Defying US, Turkey Begins Receiving Russia’s S-400 Defense System
Turkish President Recep Tayyip Erdogan (left) and Russian President Vladimir Putin lead an April 8 meeting in Moscow aimed at drumming up trade between the two countries. (Alexei NikolskyTASS via Getty Images)

Defying US, Turkey Begins Receiving Russia’s S-400 Defense System

Most analysts nevertheless believe the move will not lead to a complete rupture in Washington-Ankara ties

Turkey has received the first shipment of Russia’s S-400 missile defense system, according to the Turkish Defense Ministry, a move that could trigger US sanctions and may mark a significant geopolitical shift towards the East for the NATO member.

The military shipment arrived at an air base near the Turkish capital Ankara and additional components will be forthcoming in the coming days, the defense ministry’s statement read in part.

Acting US Defense Secretary Mark Esper told reporters that he would be speaking with his Turkish counterpart.

“There will be more to follow after that conversation,” Esper added.

In response, the US has already suspended a program to deliver to Turkey, and train its pilots to fly, fifth-generation F-35 fighter jets, which many analysts argue could have been compromised by Turkey’s acquisition of the S-400.

Muzaffer Senel, assistant professor of Political Science and International Relations at Istanbul Şehir University, does not believe that Turkey’s actions make strategic sense.

“Russia and Turkey have conflicting interests almost in all areas,” Senel told The Media Line. “[The] Russians will not be able to be trusted and it will be a big problem for Turkey.”

Although Turkey and Russia currently support opposing sides in the Syrian war, Turkish President Recep Tayyip Erdogan has been forced to cooperate with his Russian counterpart, Vladimir Putin, to avoid an offensive in Syria’s northern Idlib Province, which would have caused hundreds of thousands of Syrians to flee and seek refuge in Turkey.

Senel posited that Ankara was also motivated by its ambition to develop its own defense industry.

In this respect, the Turkish government previously expressed anger that Washington was unwilling to share technology related to the American-made Patriot anti-missile defense system when the nations were negotiating a possible deal. Otherwise, this would have potentially allowed Turkey to manufacture similar arms in the future.

Alan Makovsky, a senior fellow at the Center for American Progress who previously dealt with Turkish affairs at the US State Department, was skeptical that Moscow would be willing to provide Ankara with such a benefit, which could open the door to accessing sensitive Russian technology.

“I think it’s a disastrous decision for Turkey,” Makovsky said, adding that the country would “take a heavy hit militarily, but they are also going to take a hit economically.”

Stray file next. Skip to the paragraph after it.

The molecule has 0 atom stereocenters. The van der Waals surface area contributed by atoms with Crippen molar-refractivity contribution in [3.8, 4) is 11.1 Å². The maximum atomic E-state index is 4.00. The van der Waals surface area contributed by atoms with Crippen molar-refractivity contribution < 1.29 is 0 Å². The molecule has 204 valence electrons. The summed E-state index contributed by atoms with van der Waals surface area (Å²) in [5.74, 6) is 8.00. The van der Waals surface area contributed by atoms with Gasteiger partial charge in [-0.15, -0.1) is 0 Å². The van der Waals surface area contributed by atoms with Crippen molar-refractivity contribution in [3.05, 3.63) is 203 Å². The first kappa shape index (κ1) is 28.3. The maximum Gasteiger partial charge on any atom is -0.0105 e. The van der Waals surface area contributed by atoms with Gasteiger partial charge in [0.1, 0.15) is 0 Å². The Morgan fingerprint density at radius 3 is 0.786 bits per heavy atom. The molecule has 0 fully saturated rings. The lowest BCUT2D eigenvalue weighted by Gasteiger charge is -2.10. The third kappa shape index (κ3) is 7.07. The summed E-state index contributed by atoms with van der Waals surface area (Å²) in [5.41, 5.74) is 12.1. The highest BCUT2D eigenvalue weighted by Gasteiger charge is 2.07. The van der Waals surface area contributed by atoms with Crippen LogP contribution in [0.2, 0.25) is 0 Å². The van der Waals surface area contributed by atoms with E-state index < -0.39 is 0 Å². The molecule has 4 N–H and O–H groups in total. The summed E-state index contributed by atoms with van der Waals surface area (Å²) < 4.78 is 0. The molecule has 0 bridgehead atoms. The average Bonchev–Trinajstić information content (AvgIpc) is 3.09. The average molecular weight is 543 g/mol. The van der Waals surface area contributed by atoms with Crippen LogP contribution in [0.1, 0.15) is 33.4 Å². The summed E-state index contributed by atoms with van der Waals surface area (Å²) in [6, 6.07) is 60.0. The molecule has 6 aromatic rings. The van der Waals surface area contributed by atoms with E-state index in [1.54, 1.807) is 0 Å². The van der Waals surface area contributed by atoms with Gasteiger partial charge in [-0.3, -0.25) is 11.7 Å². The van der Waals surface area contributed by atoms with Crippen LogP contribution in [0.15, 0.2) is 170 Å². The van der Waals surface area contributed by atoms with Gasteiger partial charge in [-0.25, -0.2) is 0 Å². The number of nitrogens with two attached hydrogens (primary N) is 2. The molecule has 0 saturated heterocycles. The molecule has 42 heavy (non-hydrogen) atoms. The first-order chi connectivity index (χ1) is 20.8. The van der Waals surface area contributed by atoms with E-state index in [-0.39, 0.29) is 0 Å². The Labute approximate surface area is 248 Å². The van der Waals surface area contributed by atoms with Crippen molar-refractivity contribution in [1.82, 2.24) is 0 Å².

Indeed, the White House is expected to direct the Treasury Department to impose economic sanctions on Turkey. This is in addition to those implemented last year, when Washington backlisted two Turkish officials and increased tariffs on Turkish metal imports following a diplomatic row over a detained American pastor. Thereafter, the Turkish Lira went into free fall, leading to inflation and, in turn, rising food prices and unemployment.

These economic manifestations largely contributed to Erdogan’s party losing June’s mayoral race in Istanbul, which was deemed the president’s greatest political defeat since he assumed power in 2009.

Nevertheless, Makovsy suspects that while Turkey’s status within NATO will be hurt, the US will try to limit the fall-out.

“I think there’s going to be a desire to hold the line,” he said. “I think people are not going to want to see things totally unravel.”

Makovsky qualified, however, that the US views Turkey’s purchase of the Russian system as a betrayal.

He noted that ultimately Erdogan could choose to shut down US military bases on Turkish soil and that President Donald Trump could move to decrease intelligence sharing.

That Turkey borders both Syria and Iraq, and has historically acted as a bridge between the East and West, makes it an important US strategic ally.

“I think there’s going to be a sense on both sides that the other is untrustworthy and that’s [liable to] create a spiral [effect]…and potentially end Turkey’s relationship with the West,” Makovsky said.

Ryan Bohl, a Middle East and North Africa analyst at Stratfor believes that the purchase by a NATO member of Russian arms could set a precedent, and that Erdogan’s decision was made in order to reduce Ankara’s dependence on the US.

On the flip side, Bohl concluded, US military support and NATO membership remain vital interests for Turkey.

“[Accordingly], this will be a significant rupture in the [bilateral] relationship but it won’t be a complete break.”

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